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Thursday, April 9, 2009

Truncated Workout - The Trunk of the Elephant's Child (video)

1.25 miles warmup
6x100 m striders
1000 m (400 m)
1600 m (400 m) (7:45)
800 (400 m) (3:40?)
1600 m (7:32)
600 m warmdown

total: 5.875 miles

52°F
Current: Clear
Wind: E at 0 mph
Humidity: 41%
course: Wheaton College track

Not a lot of juice in the tank today. Long week at work compounded by getting things done at home added up to one tired Tony. My 800 was supposed to be a 1000, and after my last 1600 was supposed to be another 1000.

Tired, not happy running in the back, but glad I ran.


The Elephant's Child (click)

The Elephant's Child by Rudyard Kipling (Narrated by Jack Nicholson, with illustrations by Tim Raglin and music by Bobby McFerrin)

Tuesday, April 7, 2009

Vote for Jim Galen's Running Essay

Jim Galen, a very impressive collegiate runner from years gone by (9:12 two mile PR in high school), stopped by the track Thursday night to have our coach, Jim Spivey, sign a book to given to the author of The Perfect Mile.

He dropped an e-mailed JS to let him know he's in a photo/mini-essay on "Why I Run."

Here's your chance to vote for Jim Galen. I'm not sure what he wins. Right now, he's in 32nd place. Vote each day if you like (legal). Vote early, vote often!

The book: The Perfect Mile: Three Athletes, One Goal, and Less Than Four Minutes to Achieve It



Product Description
There was a time when running the mile in four minutes was believed to be beyond the limits of human foot speed, and in all of sport it was the elusive holy grail. In 1952, after suffering defeat at the Helsinki Olympics, three world-class runners each set out to break this barrier. Roger Bannister was a young English medical student who epitomized the ideal of the amateur — still driven not just by winning but by the nobility of the pursuit. John Landy was the privileged son of a genteel Australian family, who as a boy preferred butterfly collecting to running but who trained relentlessly in an almost spiritual attempt to shape his body to this singular task. Then there was Wes Santee, the swaggering American, a Kansas farm boy and natural athlete who believed he was just plain better than everybody else.

Spanning three continents and defying the odds, their collective quest captivated the world and stole headlines from the Korean War, the atomic race, and such legendary figures as Edmund Hillary, Willie Mays, Native Dancer, and Ben Hogan. In the tradition of Seabiscuit and Chariots of Fire, Neal Bascomb delivers a breathtaking story of unlikely heroes and leaves us with a lasting portrait of the twilight years of the golden age of sport.

About the Author
NEAL BASCOMB is the author of the national bestseller The Perfect Mile, the critically acclaimed Higher, and the award-winning Red Mutiny. A former editor and international journalist, he has also contributed to the New York Times. For Hunting Eichmann, Bascomb tracked down former Nazi soldiers and right-wing radicals in Buenos Aires, traveled to Tel Aviv and Jerusalem to meet with legendary Mossad operatives, uncovered an old memoir by Eichmann on his escape from Germany, and interviewed members of the El Al flight crew involved in Eichmann’s transport to Israel, a story that has never been told. He also made numerous archival discoveries, most notably unearthing the passport that Eichmann used to escape Europe, a discovery that made international headlines.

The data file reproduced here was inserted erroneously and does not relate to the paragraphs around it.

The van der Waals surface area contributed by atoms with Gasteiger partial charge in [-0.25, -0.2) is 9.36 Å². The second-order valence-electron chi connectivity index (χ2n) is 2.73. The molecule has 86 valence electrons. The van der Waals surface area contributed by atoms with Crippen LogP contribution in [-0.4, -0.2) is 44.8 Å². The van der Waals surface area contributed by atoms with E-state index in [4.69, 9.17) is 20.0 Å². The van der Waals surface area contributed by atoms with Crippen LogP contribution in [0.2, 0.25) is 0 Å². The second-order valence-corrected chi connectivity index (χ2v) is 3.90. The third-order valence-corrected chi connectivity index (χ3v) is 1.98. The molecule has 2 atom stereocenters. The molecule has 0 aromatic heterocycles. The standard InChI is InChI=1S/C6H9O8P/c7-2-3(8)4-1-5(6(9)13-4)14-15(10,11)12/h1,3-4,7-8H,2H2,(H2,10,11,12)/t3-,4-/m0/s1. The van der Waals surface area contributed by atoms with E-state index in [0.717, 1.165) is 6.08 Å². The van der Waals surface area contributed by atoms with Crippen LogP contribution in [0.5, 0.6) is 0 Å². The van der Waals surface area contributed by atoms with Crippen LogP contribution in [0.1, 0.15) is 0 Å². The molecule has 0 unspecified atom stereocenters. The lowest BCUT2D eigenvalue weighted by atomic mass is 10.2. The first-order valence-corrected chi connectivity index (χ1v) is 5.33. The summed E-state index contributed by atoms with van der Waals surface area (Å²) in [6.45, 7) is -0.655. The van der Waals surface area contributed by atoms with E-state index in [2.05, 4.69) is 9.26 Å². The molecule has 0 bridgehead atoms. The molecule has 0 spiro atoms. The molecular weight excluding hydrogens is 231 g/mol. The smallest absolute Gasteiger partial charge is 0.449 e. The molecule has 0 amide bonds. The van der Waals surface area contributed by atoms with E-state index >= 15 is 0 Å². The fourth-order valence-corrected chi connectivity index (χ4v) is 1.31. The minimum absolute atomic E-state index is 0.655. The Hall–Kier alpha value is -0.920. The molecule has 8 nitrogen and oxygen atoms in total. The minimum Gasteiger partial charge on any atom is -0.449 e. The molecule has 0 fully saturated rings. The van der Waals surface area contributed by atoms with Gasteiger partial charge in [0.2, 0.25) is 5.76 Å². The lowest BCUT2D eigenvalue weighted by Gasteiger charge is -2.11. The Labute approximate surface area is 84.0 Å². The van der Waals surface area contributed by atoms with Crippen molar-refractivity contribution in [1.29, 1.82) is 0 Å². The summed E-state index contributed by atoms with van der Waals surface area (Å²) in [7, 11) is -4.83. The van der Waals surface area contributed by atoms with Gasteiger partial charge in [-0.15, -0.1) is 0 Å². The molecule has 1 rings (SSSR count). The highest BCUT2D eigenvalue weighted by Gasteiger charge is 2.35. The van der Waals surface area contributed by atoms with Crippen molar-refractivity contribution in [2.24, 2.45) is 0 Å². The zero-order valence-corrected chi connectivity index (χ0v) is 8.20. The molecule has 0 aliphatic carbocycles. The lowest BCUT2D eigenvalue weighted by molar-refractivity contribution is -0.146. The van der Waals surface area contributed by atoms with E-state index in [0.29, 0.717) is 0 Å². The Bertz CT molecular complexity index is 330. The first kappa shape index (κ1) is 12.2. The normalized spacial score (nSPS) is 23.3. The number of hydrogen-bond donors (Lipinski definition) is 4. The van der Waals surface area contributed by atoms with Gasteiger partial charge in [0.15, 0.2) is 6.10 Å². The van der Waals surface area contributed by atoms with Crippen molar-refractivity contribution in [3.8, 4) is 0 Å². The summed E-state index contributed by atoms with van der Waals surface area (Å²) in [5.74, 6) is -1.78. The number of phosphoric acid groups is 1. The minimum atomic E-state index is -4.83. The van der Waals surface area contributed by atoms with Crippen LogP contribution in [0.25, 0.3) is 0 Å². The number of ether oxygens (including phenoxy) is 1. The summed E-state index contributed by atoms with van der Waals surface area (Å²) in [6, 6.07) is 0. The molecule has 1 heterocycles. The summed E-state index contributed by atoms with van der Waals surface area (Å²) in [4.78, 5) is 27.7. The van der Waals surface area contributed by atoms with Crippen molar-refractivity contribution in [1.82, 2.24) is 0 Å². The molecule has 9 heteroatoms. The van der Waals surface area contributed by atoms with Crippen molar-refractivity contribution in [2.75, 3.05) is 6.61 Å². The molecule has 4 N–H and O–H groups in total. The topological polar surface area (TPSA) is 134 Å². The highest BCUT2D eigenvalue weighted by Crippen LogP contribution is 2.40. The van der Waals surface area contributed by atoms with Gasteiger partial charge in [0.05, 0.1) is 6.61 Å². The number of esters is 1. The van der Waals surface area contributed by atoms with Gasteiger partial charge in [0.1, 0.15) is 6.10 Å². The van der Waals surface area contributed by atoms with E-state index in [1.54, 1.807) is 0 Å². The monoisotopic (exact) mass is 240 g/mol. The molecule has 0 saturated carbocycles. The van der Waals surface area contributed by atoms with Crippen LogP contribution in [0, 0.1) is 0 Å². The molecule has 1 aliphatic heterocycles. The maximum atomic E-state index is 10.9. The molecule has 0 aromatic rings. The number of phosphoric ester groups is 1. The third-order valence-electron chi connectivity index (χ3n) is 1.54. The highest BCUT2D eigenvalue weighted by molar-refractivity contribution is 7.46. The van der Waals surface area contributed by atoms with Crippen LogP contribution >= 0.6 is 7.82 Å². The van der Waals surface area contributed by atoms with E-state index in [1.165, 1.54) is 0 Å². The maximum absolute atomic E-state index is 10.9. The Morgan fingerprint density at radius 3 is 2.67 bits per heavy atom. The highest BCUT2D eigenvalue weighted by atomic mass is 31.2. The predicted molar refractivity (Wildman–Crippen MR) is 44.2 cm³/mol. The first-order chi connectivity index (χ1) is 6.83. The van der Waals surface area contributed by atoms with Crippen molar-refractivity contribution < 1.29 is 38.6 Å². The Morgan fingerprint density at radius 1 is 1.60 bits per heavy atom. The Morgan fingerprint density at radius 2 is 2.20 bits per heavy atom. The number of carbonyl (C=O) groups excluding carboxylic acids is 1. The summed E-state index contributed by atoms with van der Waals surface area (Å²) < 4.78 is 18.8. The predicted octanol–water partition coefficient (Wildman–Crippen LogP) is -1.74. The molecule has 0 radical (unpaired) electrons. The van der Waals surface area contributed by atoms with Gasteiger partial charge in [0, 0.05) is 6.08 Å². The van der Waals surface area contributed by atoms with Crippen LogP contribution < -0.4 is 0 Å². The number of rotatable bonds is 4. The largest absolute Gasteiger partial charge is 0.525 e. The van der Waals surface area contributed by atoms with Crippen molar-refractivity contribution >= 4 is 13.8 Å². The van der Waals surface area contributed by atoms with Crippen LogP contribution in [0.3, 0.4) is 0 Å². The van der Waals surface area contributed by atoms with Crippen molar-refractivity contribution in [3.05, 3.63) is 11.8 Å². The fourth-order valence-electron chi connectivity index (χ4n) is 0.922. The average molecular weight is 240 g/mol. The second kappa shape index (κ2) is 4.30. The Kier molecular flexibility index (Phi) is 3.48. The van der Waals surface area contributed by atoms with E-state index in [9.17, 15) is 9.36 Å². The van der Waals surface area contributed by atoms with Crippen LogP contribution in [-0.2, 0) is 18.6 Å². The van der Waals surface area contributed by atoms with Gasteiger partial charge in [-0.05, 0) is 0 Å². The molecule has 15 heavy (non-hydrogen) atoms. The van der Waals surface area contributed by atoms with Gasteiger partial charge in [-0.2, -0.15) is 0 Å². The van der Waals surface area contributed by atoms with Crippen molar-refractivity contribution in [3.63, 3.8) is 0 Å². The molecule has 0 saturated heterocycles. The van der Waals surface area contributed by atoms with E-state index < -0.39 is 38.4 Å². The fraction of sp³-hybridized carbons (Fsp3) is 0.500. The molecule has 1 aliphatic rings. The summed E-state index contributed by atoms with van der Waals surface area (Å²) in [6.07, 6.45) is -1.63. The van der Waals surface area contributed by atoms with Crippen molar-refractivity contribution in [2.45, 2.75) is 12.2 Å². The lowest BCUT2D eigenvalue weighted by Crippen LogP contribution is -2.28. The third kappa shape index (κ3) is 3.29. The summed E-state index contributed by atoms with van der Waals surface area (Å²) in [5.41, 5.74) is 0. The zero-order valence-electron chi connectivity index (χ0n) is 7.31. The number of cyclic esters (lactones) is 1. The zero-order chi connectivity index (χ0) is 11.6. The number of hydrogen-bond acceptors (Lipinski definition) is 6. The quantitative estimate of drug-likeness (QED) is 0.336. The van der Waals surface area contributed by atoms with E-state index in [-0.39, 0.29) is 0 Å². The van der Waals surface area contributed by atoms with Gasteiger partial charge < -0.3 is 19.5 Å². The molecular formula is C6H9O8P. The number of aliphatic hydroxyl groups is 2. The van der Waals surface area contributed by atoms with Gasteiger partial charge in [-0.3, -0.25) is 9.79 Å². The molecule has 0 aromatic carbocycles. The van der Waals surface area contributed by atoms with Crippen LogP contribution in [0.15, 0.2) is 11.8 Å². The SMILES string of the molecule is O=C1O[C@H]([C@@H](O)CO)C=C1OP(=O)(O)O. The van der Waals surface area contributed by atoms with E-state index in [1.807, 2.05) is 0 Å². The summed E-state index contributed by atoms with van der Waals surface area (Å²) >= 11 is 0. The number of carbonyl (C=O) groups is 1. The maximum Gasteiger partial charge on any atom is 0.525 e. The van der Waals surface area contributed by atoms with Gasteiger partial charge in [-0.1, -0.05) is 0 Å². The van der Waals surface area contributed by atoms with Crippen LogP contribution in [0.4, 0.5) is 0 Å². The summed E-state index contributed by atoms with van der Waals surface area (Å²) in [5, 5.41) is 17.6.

Monday, April 6, 2009

Peanut Butter and Preserves Finishes Six Miles

6.0 miles run (53:32 - 8:52/mile)
1.0 mile walk warmdown

total: 7.0 miles
course: COD treadmill

More than a few calories were burned, and, though I went slowly, I added a victory in my day's total mileage. Longest run, and longest total of 2009.

Ate peanut butter and drank sugarless lemonade as my recovery meal, with a scoop of strawberry preserves.

Saw Dennis Secara, a fitness lab buddy I often chat with as I walk. Good man, diligently working out several times a week. Shout out to Dennis!

iPod tune of the workout Blue Collar Man (Long Nights)

Saturday, April 4, 2009

Getting the Kinks Out to 4.5 Rockin' Miles

4.5 miles run (39:53 - 8:51/mile)
0.5 miles hard walk warmdown

total: 5.0 miles
course: COD treadmill

Plans were modest: get through the aching from Thursday's workout. I was not surprised to feel achy yesterday, but this morning, those mile repeats clung on.

Plan achieved. The first 3.5 miles were 8:57s, then I picked up to an 8:34 the final mile. The first mile served as a warmup, as my motivation wasn't really there.

Some new tunes on my iPod helped me along. Michael Jackson's Beat It and Wanna Be Starting Something, and the Kinks' You Really Got Me were a few.

The kinks, all puns intended, were worked out. I felt and feel good.

Thursday, April 2, 2009

Miles, Miles, Miles (That's It) 3x1600 Repeats

1.5 mile warmup
6x100 striders
3x1600 m repeats (400 m recovery) (7:54, 7:53, 7:44)
1200 m warmdown

total: 6.125 miles

48°F
Current: Partly Cloudy
Wind: E at 0 mph
Humidity: 51%
course: Wheaton College track

My favorite workout, but a hard one as I'm not fit. Not much to say other than the last mile was a gut catcher. On the whole, each fourth lap was hard.

Good reconnecting with so many of the guys.